Layout Module Types

Building a Responsive HTML Email Template: The Modules

Kevin Scholl

After our last post, we now have this nice shell with which to deliver electronic goodness to your recipients. But your content isn’t limited to just a few short words; if it was, you probably wouldn’t be using HTML emails. How do we arrange the content to grab the user’s attention, and optimize their information intake? The answer lies in a few simple – and reusable – layout modules that will make your emails look great and flow well.

Content within these modules can be text of any kind (headings, paragraphs, lists, etc.) or images. We provide for a little padding so that the content doesn’t bump right up to the edge. This padding is generally configured so that outer edges and any gutters between content are equal. This is done with a two-layer nested process; essentially, an outer wrapper and each content block within have half of the desired overall padding. The great aspect of this approach is the possibility for customization.


The simplest of the layout modules, the full-width module is a single space that takes up – you guessed it – the full width of the email (minus padding). This is one of the rare modules that doesn’t require two layers to create the padding. For a complete full-width (for example, a hero image), merely remove the padding entirely.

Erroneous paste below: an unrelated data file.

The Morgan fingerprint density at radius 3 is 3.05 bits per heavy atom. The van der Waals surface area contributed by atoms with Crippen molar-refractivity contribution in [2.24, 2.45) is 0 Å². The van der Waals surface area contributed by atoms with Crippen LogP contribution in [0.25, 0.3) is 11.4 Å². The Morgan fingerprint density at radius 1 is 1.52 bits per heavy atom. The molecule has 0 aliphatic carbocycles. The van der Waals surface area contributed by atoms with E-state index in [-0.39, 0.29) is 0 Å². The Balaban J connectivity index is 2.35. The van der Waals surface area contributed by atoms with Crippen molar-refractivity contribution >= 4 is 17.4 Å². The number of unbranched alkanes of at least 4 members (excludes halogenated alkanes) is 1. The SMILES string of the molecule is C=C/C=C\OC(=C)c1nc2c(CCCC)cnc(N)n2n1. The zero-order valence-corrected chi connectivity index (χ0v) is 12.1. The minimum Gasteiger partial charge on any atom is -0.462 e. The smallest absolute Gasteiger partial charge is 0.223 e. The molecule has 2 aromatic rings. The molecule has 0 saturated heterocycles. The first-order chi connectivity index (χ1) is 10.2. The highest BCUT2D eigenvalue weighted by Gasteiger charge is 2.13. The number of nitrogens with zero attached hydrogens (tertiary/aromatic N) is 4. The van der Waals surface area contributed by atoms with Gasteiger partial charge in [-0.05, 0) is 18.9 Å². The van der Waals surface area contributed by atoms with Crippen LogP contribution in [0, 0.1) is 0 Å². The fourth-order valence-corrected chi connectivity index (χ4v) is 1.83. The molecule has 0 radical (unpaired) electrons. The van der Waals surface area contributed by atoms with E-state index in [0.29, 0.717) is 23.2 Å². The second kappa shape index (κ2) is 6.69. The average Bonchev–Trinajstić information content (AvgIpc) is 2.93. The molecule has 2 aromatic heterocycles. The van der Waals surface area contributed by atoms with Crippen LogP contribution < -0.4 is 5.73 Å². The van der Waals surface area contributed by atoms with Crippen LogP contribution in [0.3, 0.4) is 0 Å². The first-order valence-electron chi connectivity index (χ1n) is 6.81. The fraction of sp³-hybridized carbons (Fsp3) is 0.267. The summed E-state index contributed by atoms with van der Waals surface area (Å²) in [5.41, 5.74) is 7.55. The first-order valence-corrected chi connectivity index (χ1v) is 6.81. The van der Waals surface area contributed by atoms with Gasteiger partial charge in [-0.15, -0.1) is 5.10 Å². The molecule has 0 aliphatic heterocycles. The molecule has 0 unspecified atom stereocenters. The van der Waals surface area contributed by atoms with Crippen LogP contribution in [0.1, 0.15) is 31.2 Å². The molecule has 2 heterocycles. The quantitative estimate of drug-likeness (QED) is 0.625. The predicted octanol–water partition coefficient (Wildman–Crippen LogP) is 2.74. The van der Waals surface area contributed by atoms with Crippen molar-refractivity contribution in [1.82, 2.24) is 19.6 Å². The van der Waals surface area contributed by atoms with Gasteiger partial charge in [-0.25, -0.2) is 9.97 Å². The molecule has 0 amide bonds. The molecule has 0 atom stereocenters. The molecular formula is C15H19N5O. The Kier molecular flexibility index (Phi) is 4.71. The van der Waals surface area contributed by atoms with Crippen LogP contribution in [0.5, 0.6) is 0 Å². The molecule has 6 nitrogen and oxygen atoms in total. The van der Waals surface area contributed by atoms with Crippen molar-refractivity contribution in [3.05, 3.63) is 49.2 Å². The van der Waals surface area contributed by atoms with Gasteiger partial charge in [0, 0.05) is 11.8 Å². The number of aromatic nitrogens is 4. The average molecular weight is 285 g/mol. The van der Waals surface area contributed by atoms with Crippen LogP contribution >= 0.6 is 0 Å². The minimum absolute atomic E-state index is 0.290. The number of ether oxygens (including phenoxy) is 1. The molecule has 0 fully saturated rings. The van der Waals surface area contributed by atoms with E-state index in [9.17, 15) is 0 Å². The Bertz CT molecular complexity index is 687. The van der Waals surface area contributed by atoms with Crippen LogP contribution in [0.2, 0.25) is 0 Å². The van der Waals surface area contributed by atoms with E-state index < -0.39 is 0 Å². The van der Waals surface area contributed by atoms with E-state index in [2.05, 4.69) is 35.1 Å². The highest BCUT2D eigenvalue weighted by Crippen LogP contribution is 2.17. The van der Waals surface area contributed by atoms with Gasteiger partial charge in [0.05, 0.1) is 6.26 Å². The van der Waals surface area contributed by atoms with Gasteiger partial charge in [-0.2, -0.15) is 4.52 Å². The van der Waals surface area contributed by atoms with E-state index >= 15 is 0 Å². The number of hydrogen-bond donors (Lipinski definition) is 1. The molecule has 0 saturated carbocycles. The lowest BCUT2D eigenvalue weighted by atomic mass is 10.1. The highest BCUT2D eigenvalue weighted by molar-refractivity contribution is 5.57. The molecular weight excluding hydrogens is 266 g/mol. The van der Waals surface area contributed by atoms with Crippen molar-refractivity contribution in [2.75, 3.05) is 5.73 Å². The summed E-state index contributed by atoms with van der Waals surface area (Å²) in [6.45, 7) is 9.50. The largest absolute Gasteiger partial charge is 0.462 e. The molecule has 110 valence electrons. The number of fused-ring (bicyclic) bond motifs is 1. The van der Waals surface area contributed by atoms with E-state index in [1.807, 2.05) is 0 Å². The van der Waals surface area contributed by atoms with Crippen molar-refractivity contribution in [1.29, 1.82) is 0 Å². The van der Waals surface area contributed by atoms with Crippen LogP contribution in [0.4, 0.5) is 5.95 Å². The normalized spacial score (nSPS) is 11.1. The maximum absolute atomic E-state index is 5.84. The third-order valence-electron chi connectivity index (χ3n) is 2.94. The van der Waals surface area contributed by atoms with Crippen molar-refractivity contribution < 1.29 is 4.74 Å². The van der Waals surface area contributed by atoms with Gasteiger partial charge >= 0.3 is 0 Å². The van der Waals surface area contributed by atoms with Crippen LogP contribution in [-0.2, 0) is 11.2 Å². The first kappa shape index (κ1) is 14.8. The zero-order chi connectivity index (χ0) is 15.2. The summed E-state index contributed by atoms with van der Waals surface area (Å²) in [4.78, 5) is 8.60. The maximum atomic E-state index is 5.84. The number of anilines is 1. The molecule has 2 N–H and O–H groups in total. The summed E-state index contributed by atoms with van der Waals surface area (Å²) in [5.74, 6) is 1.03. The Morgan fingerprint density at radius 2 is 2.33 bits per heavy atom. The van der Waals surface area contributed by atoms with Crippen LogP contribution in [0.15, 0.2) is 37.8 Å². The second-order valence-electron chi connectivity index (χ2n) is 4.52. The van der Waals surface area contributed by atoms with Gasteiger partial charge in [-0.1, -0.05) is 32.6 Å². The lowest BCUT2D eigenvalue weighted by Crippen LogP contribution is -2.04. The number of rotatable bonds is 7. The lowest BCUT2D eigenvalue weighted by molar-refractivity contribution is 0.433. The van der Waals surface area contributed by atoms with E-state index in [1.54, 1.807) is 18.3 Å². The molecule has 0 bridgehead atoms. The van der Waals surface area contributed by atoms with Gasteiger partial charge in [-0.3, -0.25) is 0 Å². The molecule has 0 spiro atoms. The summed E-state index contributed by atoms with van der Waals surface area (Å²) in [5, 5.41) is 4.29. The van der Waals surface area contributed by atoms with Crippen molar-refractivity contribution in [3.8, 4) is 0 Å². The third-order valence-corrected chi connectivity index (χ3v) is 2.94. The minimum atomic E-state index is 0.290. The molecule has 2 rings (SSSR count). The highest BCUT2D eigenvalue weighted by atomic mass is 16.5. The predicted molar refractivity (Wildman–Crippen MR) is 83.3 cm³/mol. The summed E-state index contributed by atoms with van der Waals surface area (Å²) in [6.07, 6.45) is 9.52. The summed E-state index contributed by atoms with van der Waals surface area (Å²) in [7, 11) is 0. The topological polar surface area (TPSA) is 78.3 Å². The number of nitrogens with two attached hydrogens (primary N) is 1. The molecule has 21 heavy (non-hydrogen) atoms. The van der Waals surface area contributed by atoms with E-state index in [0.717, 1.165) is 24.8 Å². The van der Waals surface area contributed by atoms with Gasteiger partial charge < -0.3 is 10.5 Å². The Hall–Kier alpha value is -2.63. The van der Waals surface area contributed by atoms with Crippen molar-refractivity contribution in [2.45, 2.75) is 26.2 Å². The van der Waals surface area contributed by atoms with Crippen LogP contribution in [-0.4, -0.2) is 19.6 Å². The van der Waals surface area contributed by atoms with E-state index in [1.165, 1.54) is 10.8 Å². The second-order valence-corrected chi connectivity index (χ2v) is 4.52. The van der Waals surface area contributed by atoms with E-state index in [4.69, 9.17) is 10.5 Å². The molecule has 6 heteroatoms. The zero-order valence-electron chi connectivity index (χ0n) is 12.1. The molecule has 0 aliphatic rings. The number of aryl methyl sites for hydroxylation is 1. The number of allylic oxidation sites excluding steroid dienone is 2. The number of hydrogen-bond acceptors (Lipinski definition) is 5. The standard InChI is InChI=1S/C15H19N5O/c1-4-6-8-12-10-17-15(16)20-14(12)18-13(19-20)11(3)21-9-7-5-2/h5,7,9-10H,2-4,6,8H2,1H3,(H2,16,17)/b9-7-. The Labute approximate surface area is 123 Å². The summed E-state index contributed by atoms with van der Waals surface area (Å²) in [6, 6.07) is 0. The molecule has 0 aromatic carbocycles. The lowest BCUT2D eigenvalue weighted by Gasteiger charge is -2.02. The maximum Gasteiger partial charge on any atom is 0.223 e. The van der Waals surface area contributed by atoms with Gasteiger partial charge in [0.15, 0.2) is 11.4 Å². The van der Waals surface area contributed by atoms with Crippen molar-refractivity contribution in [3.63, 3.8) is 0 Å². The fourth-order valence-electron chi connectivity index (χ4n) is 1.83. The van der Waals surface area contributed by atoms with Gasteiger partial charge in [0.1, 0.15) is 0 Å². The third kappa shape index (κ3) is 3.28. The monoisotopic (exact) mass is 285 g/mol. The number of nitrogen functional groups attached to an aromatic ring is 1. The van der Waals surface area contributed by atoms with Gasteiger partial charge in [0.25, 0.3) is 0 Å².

Get the code here.


This module creates two content blocks side-by-side. By default, each block occupies half the width, but it can be easily modified for uneven widths (for example, a 2/3 content and 1/3 sidebar) by carefully changing the appropriate width values on the tables and wrappers. When the email width is reduced for a smaller screen, the blocks stack vertically.

Get the code here.


Very similar to the 50/50, but this module creates three equal content blocks side-by-side. And like the 50/50, the widths can be manipulated, though it’s not recommended given the smaller size of each. Again, the blocks stack vertically on smaller screens.

Get the code here.


Need to display a grid of partner logos, or small thumbnail images linking to larger photos? This is the module you want! Because the individual content blocks are small, usually this module is reserved for image content. It’s a lot of underlying code, and depending on the dimensions of the grid, some involved math to account for the gutters, but it makes for a nice, condensed presentation. As with any of the multi-column modules, content blocks stack as screen real estate minimizes.

Get the code here.

These basic modules should give you a great start to laying out your HTML emails. Next, we’ll consider the details of the content itself: various text treatments, images, CTA’s, and a whole host of other combinations. Don’t forget to check out our two previous posts in the series here and here. Stay tuned for the next post in this series on the details of responsive HTML emails.